ContextSwitchDeadlock

The CLR has been unable to transition from COM context 0x3322d98 to COM context 0x3322f08 for 60 seconds. The thread that owns the destination context/apartment is most likely either doing a non pumping wait or processing a very long running operation without pumping Windows messages. This situation generally has a negative performance impact and may even lead to the application becoming non responsive or memory usage accumulating continually over time. To avoid this problem, all single threaded apartment (STA) threads should use pumping wait primitives (such as CoWaitForMultipleHandles) and routinely pump messages during long running operations.

I’ve recently encountered this error and had a hard time figuring out why it popped up. I searched everywhere but most responses were “Debug -> Exceptions -> Managed Debug Assistants menu in Visual Studio and uncheck the ContextSwitchDeadlock” I’m not the type of person who ignores the problem. I like to get to the bottom of the problem.

During my research, I’ve read a few possibilities of why this error occurred. Just to mention a few:

The Main thread is doing heavy processing and your code isn’t handling this.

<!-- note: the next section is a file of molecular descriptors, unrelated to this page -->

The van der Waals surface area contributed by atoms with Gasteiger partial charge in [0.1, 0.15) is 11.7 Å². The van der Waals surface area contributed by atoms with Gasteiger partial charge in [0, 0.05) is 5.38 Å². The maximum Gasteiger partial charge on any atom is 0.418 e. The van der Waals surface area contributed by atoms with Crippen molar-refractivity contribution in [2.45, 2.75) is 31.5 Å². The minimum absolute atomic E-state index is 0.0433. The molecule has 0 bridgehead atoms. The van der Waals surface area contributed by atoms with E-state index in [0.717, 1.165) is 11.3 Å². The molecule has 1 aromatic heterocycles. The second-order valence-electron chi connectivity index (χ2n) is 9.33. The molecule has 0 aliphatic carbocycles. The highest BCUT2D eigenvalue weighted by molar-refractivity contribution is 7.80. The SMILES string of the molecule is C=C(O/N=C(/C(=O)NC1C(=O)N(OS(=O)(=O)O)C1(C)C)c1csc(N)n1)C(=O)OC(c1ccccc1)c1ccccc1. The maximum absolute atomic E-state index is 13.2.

You might want to check the code for redundancy

You may be using an element from the Main Thread directly instead of using a variable

I was developing a Windows Form application in which a user could encrypt and decrypt a list of files. The problem was when the files were too big and the system tried to process it, after a minute the error would pop up. I noticed a few errors in my code along the way but here is the main problem:
I have a task running the encryption function and has the path of the file as a parameter.After the encryption finishes, it removes that item from the list. An example of this is:

//Error code example
for(int i = list.Items.Count - 1; i >0;i--){
var t = new Task(() => encryptionFunction(list.Items[i].Tostring(),destinationPath)); //This part gives an error
t.Start();
t.Wait();
//This part also gives an error
list.Items.RemoveAt(i);
list.Update();
}

At first I thought it was ‘list.Items[sourceIterator].Tostring()’, after saving it in a variable and replacing it the encryption worked just fine. I discovered that by using t.IsCompleted and t.IsFaulted it can solve my issue!
Example code:

for(int i = list.Items.Count - 1; i >0;i++){
var file = list.Items[i].Tostring();
var t = new Task(() => encryptionFunction(file,destinationPath));
t.Start();
t.Wait();
if (t.isFaulted){
//Display error
}else if(t.isCompleted){
//Display completed message
list.Items.RemoveAt(i);
list.Update();
}
}

I hope this helps someone and saves them the trouble of researching for the problem. If there are any suggestions on how to make it better or another way to solve this, feel free to comment!

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